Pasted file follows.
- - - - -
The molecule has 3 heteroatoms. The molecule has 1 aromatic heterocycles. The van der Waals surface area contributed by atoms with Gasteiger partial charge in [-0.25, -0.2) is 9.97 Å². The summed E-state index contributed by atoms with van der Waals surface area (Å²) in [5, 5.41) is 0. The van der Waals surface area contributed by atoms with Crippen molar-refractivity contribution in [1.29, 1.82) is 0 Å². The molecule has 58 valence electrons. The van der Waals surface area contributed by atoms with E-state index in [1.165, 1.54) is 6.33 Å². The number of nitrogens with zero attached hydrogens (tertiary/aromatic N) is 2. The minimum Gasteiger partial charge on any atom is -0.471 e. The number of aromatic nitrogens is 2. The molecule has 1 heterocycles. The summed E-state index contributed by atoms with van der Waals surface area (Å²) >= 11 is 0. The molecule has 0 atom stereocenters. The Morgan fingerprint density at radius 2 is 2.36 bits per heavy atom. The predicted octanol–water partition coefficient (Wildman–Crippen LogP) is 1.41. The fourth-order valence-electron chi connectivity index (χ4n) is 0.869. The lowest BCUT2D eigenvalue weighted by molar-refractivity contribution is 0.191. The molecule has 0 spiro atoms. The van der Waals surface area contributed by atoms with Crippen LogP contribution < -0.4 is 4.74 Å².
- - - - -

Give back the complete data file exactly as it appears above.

The molecule has 3 heteroatoms. The molecule has 1 aromatic heterocycles. The van der Waals surface area contributed by atoms with Gasteiger partial charge in [-0.25, -0.2) is 9.97 Å². The summed E-state index contributed by atoms with van der Waals surface area (Å²) in [5, 5.41) is 0. The van der Waals surface area contributed by atoms with Crippen molar-refractivity contribution in [1.29, 1.82) is 0 Å². The molecule has 58 valence electrons. The van der Waals surface area contributed by atoms with E-state index in [1.165, 1.54) is 6.33 Å². The number of nitrogens with zero attached hydrogens (tertiary/aromatic N) is 2. The minimum Gasteiger partial charge on any atom is -0.471 e. The number of aromatic nitrogens is 2. The molecule has 1 heterocycles. The summed E-state index contributed by atoms with van der Waals surface area (Å²) >= 11 is 0. The molecule has 0 atom stereocenters. The Morgan fingerprint density at radius 2 is 2.36 bits per heavy atom. The predicted octanol–water partition coefficient (Wildman–Crippen LogP) is 1.41. The fourth-order valence-electron chi connectivity index (χ4n) is 0.869. The lowest BCUT2D eigenvalue weighted by molar-refractivity contribution is 0.191. The molecule has 0 spiro atoms. The van der Waals surface area contributed by atoms with Crippen LogP contribution < -0.4 is 4.74 Å².